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Google Rejects EU Request On Privacy Policy Consolidation

EU regulators want Google to delay its plan to combine privacy policies. But Google doesn't like that idea.

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A European regulatory group focused on data protection has asked Google to delay its planned privacy policy consolidation, which is scheduled to take effect on March 1, 2012.

In a letter sent on Thursday to Google CEO Larry Page, Jacob Kohnstamm, Chairman of the Article 29 Working Party, asked for "a pause" before Google implements its privacy policy adjustments "in the interests of ensuring that there can be no misunderstanding about Google's commitments to information rights of their users and EU citizens."

Having insisted repeatedly over the past week that its commitment to user privacy remains unchanged, Google on Friday declined to alter its schedule.

In a reply to the Article 29 Working Party, Google global privacy counsel Peter Fleischer explains that EU data protection officials were briefed prior to Google's policy change announcement on January 24 and that none of the officials suggested a delay would appropriate.

[ Could cloud computing be constrained by copyright law? Read Google: Digital Music Case Has Cloud Law Implications. ]

Google last week said it would be replacing some 60 privacy policies and terms of service documents with a single set of rules governing its handling of personal data and usage of its products. Alma Whitten, Google's director of privacy, product, and engineering, explained that Google wants to make its policies easier to understand and to update its policies to reflect its intention to combine user data across products as a way to improve user personalization.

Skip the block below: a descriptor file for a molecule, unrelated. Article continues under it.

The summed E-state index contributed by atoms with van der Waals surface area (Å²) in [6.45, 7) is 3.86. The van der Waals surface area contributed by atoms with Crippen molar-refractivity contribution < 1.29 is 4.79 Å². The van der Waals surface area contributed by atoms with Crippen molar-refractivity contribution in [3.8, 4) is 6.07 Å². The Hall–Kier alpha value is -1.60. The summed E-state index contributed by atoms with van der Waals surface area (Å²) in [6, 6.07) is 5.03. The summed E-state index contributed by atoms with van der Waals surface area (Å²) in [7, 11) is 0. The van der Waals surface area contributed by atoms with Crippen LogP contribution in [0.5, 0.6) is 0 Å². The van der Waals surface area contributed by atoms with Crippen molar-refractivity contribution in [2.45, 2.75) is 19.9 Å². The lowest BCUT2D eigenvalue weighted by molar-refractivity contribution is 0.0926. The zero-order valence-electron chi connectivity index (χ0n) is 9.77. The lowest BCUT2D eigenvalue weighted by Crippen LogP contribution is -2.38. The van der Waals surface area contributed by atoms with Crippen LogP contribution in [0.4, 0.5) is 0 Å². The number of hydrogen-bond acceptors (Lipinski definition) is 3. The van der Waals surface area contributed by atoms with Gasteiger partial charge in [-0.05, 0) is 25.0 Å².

Already under fire for integrating content from its Google+ social network into its search results and for alleged abuse of its search dominance, the company's policy shift prompted a backlash. U.S. lawmakers expressed concern over the inability of Google users to opt-out of Google-wide data profiles, and Microsoft--which has been vocal in urging regulators to restrain Google--took the opportunity to claim that Google's planned changes will make it more difficult for people to control their information.

Google last week attempted to "set the record straight" about its privacy policy changes. And on Wednesday, the company took to "busting myths about our approach to privacy."

The damage control continued on Thursday, with Google executives answering lawmakers' questions at a closed-door hearing before the House Subcommittee on Commerce, Manufacturing, and Trade. It looks like Google may yet have further work to do: According to political news site The Hill, Rep. Mary Bono Mack (R-Calif.), chairman of the subcommittee, was dissatisfied with Google's response.

Find out how to create and implement a security program that will defend against malicious and inadvertent internal incidents and satisfy government and industry mandates in our Compliance From The Inside Out report. (Free registration required.)

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